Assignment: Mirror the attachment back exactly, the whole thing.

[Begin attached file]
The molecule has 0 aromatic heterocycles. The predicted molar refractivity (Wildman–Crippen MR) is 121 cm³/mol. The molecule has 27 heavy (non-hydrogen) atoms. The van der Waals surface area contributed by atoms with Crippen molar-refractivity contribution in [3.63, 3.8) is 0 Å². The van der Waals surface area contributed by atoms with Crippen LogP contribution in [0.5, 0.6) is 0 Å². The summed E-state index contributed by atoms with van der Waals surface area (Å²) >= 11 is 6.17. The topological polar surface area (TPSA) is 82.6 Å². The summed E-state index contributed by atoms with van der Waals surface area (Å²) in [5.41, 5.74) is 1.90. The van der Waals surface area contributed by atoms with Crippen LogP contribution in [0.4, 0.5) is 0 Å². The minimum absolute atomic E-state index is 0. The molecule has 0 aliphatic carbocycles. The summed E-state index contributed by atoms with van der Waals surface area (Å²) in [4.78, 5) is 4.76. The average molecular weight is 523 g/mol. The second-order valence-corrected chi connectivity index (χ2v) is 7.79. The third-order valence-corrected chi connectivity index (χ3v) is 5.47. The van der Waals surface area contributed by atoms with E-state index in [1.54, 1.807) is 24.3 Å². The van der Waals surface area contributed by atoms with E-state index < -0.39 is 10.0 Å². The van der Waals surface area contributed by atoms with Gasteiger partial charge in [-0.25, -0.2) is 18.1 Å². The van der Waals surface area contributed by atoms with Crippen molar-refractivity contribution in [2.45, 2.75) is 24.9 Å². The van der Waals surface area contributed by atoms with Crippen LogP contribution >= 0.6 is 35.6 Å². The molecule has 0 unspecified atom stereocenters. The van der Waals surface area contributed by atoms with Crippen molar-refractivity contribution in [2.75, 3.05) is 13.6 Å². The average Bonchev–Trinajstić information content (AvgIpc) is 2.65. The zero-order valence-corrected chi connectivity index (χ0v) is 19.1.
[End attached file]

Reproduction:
The molecule has 0 aromatic heterocycles. The predicted molar refractivity (Wildman–Crippen MR) is 121 cm³/mol. The molecule has 27 heavy (non-hydrogen) atoms. The van der Waals surface area contributed by atoms with Crippen molar-refractivity contribution in [3.63, 3.8) is 0 Å². The van der Waals surface area contributed by atoms with Crippen LogP contribution in [0.5, 0.6) is 0 Å². The summed E-state index contributed by atoms with van der Waals surface area (Å²) >= 11 is 6.17. The topological polar surface area (TPSA) is 82.6 Å². The summed E-state index contributed by atoms with van der Waals surface area (Å²) in [5.41, 5.74) is 1.90. The van der Waals surface area contributed by atoms with Crippen LogP contribution in [0.4, 0.5) is 0 Å². The minimum absolute atomic E-state index is 0. The molecule has 0 aliphatic carbocycles. The summed E-state index contributed by atoms with van der Waals surface area (Å²) in [4.78, 5) is 4.76. The average molecular weight is 523 g/mol. The second-order valence-corrected chi connectivity index (χ2v) is 7.79. The third-order valence-corrected chi connectivity index (χ3v) is 5.47. The van der Waals surface area contributed by atoms with E-state index in [1.54, 1.807) is 24.3 Å². The van der Waals surface area contributed by atoms with E-state index < -0.39 is 10.0 Å². The van der Waals surface area contributed by atoms with Gasteiger partial charge in [-0.25, -0.2) is 18.1 Å². The van der Waals surface area contributed by atoms with Crippen molar-refractivity contribution in [2.45, 2.75) is 24.9 Å². The van der Waals surface area contributed by atoms with Crippen LogP contribution >= 0.6 is 35.6 Å². The molecule has 0 unspecified atom stereocenters. The van der Waals surface area contributed by atoms with Crippen molar-refractivity contribution in [2.75, 3.05) is 13.6 Å². The average Bonchev–Trinajstić information content (AvgIpc) is 2.65. The zero-order valence-corrected chi connectivity index (χ0v) is 19.1.